By DANIEL KITTREDGE A long-running legal challenge to the city's 2017 ordinance aimed at curbing roadside solicitation - more commonly known as panhandling - has been settled. U.S. District Court Judge William E. Smith last week issued a consent judgment
A long-running legal challenge to the city’s 2017 ordinance aimed at curbing roadside solicitation – more commonly known as panhandling – has been settled.
U.S. District Court Judge William E. Smith last week issued a consent judgment in the case of Rhode Island Homeless Advocacy Project et al. v. City of Cranston, bringing an end to the litigation with a finding that the ordinance is unconstitutional and that the city is “permanently enjoined” from enforcing it.
As part of the consent judgment, Cranston is ordered to pay $140,000 to the plaintiffs to cover costs and attorney fees. An initial payment of $70,000 is due within 60 days of the court’s order, with the remaining half to be paid by July 31.
The judgment also allows the city, after two years, to “move to dissolve this permanent injunction due to a change in circumstances or in the law.”
Police, meanwhile, may continue to enforce city ordinances in instances “where the act of distributing anything to the occupant of any vehicle or the act of receiving anything from the occupant of any vehicle is not an element of the offense.”
Mayor Ken Hopkins, in an April 20 statement, said he authorized a settlement in the suit – which was backed by the ACLU’s Rhode Island chapter – after concluding “it is in the Cranston taxpayers’ best interest to end this litigation.”
“During the transition and in my first few months in office I have been carefully reviewing the various pending litigation involving the City,” the mayor said in the statement. “Based on the posture of this case in Federal Court and the recommendation of Marc DeSisto, our well-respected special counsel, I felt that we should find an acceptable resolution that minimizes future financial exposure to the City.”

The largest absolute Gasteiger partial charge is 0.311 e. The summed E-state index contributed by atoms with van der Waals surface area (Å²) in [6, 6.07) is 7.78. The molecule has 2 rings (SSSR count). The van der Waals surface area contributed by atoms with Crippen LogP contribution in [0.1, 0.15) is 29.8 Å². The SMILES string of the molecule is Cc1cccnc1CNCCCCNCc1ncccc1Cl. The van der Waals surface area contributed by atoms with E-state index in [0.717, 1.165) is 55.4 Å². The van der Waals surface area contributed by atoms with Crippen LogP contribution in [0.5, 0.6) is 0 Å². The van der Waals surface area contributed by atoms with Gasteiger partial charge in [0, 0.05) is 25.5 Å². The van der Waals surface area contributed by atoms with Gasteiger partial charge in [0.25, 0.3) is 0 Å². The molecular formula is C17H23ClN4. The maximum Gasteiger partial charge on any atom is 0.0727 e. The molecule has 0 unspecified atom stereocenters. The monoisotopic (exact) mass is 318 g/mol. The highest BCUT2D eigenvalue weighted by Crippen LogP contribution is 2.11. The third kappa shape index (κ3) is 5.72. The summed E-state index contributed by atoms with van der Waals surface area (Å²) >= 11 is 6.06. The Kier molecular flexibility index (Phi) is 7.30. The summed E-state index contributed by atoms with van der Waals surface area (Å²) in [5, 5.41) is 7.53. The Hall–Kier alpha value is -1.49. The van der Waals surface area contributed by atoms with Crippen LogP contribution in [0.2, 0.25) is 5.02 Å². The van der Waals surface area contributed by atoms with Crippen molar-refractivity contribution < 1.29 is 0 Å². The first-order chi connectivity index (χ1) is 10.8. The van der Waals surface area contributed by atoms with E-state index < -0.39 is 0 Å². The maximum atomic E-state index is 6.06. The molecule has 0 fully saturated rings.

The mayor’s statement continues: “We have the funds available and our finance department will coordinate payment with legal counsel. While $140,000 is not insignificant, my former council colleague, the late John Lanni, had predicted that a challenge to the ordinance would end up costing the city $500,000.” The statement attributes Lanni’s remarks to a Feb. 15, 2017, council meeting.
The panhandling issue and its related legal cases date back several years.
The ACLU filed its first case against the city in 2015, challenging the constitutionality of a city ordinance barring panhandling. A settlement in that case was reached in 2016, and the city was prohibited from enforcement of the ordinance.
Then, in 2017, a new ordinance was adopted that sought to prohibit the passing of money or other items between the occupants of vehicles and people within roadways.
The ordinance, which was adopted on a 5-4 vote, had been defeated under a Democratic-controlled council in late 2016, but was passed once Republicans took control of the body with the start of a new term in 2017.
A new legal challenge supported by the ACLU soon followed, and Smith issued a temporary restraining order preventing the city from enforcing the measure while the case was ongoing. The case continued under the administration of former Mayor Allan Fung, who left office in January after 12 years due to term limits.
Hopkins, who voted in favor of the ordinance as a new citywide councilman in 2017, added in his statement: “When I reviewed the case with legal counsel, I felt that it was time to end the pursuit of this worthwhile public safety effort. My responsibility as Cranston’s Mayor is to exhibit leadership and make difficult decisions. The settlement of this case is warranted. I supported the majority on the City Council in 2017 consistent with my strong views that our citizens need the best protection in our neighborhoods and on our streets.”